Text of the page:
Her hosts were Katherine and David Bradley (he the founder of Atlantic Media Company), the guest list was Middleburg heavy and the conversation was more about horses and land and the stock market than the inauguration, but still it got mentioned in terms of who was staying in town and who was headed to Florida. Georgetowner Juliet Reid, for example. “Florida!”
Elizabeth Keffer, Celerie Kemble, Katherine Bradley and Gretchen Brevnov.
Celerie Kemble thanks the many guests for coming to her book party at Katherine and David Bradley's. David and Katherine Bradley listen to Celerie Kemble's remarks.
Guests listen to the toasts in the Bradley's living room.
Clockwise from above: The star of the Bradley's party, Kemble's book, which the hosts bought as gifts for all the guests; Jay Newton-Small, Matt Cooper and Juleanna Glover; Outside the Bradley residence on a cold and rainy night.
Bradley, as usual, gave a charming toast. “It was a rough day in the market,” he began, as the guests nodded agreement, “but you say, ‘At least David’s got it easy. He’s in the print business!” Yes, everyone laughed loudly because everyone relates to that kind of dark humor these days.

But Bradley focused most of his comments on friendship, particularly the friendship he feels for Celerie and her husband, Boykin Curry. Curry and Bradley have been friends for twenty years. “He’s been almost like a son to me. I have this sense when I am down to the last moment of devotion to a friend it would be to do something for Boykin Curry.” We should all have friends like that.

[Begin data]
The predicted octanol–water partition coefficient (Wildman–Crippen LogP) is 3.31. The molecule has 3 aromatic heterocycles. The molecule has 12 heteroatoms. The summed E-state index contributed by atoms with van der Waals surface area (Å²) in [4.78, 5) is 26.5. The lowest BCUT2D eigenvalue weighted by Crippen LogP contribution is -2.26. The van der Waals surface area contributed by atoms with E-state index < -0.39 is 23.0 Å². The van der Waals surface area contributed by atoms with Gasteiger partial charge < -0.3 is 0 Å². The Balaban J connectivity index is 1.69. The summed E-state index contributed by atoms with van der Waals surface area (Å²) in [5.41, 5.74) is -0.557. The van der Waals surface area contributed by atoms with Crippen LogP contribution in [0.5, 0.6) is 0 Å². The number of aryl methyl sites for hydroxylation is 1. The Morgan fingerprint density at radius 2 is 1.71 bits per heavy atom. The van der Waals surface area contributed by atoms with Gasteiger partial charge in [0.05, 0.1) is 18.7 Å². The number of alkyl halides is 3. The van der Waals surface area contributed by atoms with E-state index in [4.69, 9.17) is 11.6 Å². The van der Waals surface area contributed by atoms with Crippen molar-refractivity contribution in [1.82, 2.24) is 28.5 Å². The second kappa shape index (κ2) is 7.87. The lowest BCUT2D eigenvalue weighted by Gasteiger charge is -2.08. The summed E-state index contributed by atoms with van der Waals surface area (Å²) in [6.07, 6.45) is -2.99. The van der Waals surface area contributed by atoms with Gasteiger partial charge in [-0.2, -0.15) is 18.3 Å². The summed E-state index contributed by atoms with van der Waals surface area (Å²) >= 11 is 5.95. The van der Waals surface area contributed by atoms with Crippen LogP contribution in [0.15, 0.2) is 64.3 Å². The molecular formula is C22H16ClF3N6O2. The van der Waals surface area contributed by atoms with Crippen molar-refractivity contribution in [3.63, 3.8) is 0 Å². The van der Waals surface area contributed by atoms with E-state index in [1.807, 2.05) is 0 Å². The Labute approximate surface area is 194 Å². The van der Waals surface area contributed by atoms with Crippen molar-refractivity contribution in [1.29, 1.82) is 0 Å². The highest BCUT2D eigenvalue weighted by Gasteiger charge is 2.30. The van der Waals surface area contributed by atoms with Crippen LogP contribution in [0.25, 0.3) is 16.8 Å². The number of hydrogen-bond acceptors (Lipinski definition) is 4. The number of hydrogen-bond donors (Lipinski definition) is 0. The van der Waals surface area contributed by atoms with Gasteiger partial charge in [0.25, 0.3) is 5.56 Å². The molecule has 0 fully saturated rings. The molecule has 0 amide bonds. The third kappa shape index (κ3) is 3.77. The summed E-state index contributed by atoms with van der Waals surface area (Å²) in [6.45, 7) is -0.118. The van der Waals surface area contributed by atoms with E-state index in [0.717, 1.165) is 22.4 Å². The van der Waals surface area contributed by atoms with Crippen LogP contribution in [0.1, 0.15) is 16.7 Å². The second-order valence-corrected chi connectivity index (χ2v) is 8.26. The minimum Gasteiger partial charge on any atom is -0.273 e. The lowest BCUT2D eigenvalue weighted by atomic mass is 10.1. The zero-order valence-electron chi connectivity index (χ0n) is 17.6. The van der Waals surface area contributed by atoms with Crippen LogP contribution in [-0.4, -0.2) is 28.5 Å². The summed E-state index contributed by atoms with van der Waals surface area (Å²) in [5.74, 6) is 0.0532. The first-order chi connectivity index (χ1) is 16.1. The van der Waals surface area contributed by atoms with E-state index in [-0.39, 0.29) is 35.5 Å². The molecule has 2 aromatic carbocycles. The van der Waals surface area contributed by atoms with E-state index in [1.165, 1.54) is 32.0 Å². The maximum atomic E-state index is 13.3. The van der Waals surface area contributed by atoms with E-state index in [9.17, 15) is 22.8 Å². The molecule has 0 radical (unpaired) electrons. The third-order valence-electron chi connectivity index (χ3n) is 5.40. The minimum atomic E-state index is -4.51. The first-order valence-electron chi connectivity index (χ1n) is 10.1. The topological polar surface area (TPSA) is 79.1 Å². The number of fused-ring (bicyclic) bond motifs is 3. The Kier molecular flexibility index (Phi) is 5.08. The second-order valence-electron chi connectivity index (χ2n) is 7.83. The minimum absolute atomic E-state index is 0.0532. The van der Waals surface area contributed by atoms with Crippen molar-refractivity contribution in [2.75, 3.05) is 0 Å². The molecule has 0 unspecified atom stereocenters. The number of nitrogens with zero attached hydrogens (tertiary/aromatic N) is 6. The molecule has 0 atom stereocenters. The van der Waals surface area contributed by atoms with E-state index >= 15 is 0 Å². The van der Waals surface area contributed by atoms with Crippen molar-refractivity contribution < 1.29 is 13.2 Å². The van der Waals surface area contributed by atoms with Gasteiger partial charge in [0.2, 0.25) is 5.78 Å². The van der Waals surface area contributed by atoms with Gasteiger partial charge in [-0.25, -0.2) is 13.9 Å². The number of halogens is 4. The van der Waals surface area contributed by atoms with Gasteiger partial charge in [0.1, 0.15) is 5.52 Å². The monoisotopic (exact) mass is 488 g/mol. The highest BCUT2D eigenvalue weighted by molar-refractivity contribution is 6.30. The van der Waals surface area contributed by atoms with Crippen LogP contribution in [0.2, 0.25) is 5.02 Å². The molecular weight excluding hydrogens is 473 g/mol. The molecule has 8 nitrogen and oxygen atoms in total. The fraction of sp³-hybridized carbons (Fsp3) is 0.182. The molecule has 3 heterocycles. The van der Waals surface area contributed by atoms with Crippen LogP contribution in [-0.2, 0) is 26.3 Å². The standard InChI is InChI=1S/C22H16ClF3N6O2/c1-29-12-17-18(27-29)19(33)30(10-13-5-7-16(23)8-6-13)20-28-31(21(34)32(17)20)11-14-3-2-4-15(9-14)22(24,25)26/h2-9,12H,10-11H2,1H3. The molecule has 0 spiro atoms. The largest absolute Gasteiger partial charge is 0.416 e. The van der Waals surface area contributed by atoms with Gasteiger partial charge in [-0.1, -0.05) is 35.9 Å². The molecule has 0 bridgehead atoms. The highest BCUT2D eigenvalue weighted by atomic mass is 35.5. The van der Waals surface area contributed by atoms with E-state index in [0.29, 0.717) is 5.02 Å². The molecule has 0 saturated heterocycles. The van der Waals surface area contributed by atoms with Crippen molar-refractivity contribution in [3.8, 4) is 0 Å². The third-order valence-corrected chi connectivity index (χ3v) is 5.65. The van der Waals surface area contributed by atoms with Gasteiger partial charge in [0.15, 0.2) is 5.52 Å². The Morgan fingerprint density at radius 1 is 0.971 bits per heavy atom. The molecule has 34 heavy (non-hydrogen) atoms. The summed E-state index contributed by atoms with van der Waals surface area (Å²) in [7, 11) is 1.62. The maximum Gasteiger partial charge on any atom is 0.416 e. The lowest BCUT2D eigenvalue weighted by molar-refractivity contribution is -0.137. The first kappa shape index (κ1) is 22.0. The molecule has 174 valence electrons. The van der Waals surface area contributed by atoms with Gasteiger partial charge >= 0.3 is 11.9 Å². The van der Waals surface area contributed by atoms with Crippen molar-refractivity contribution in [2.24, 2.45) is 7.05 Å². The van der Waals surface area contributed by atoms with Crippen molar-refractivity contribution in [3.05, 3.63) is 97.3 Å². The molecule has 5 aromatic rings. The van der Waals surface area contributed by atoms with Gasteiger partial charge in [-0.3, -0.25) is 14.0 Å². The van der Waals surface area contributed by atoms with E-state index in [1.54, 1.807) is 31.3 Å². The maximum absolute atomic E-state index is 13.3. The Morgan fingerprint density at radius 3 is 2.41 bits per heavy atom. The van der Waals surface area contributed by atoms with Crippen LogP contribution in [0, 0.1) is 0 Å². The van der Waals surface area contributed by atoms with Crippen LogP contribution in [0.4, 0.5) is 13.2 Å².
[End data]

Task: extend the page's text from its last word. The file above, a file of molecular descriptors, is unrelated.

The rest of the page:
Susan Eisenhower, Deborah Lehr, and Erin Durkin. Juliet Reid and Katherine Bradley.
Claude Schoch and Stephen Graham. Cathy Graham and David Bradley.
One-time presidential candidate Dal Lamagna and Juleanna Glover, who is organizing a "Costco" inauguration party. Prentiss and Healther Tomlinson.
Marianne Powell and Samuel Reid. David Bradley and Boykin Curry.
The Bradley’s guest list included: co-hosts Elizabeth and Jeff Keffer, Gretchen and Boris Brevnov, Steve Shafran and Clara Bingham, Caitlin Sullivan, Richard and Kim Williams, Sam and Juliet Reid, Juleanna Glover and Dal Lamagna, Bill and Elizabeth Wolf, Keith and Marianne Powell, Walter and Franny Kansteiner, Byron Auguste and Emily Bloomfield, Peter and Theresa Clare, John and April Delaney, Karen Finney, Cindy Fornelli, Stephen and Cathy Graham, Robert Haft, Lisa Barry, Susan Eisenhower, Tim and Linda Clites, Lennart and Lena Lundh, Will and Tree McKinnon, Robert and Jill Monk, Prentiss and Heather Tomlinson, Michael Allen, Mark Ein, Joseph and Heath Kern Gibson.
The dinner buffet from caterer Susan Gage.
Hungry guests circling the buffet.
The dessert buffet.
Photographs by Carol Joynt. Carol Joynt is the host of The Q&A Cafe, a talk show at Nathans Restaurant in Washington, D.C.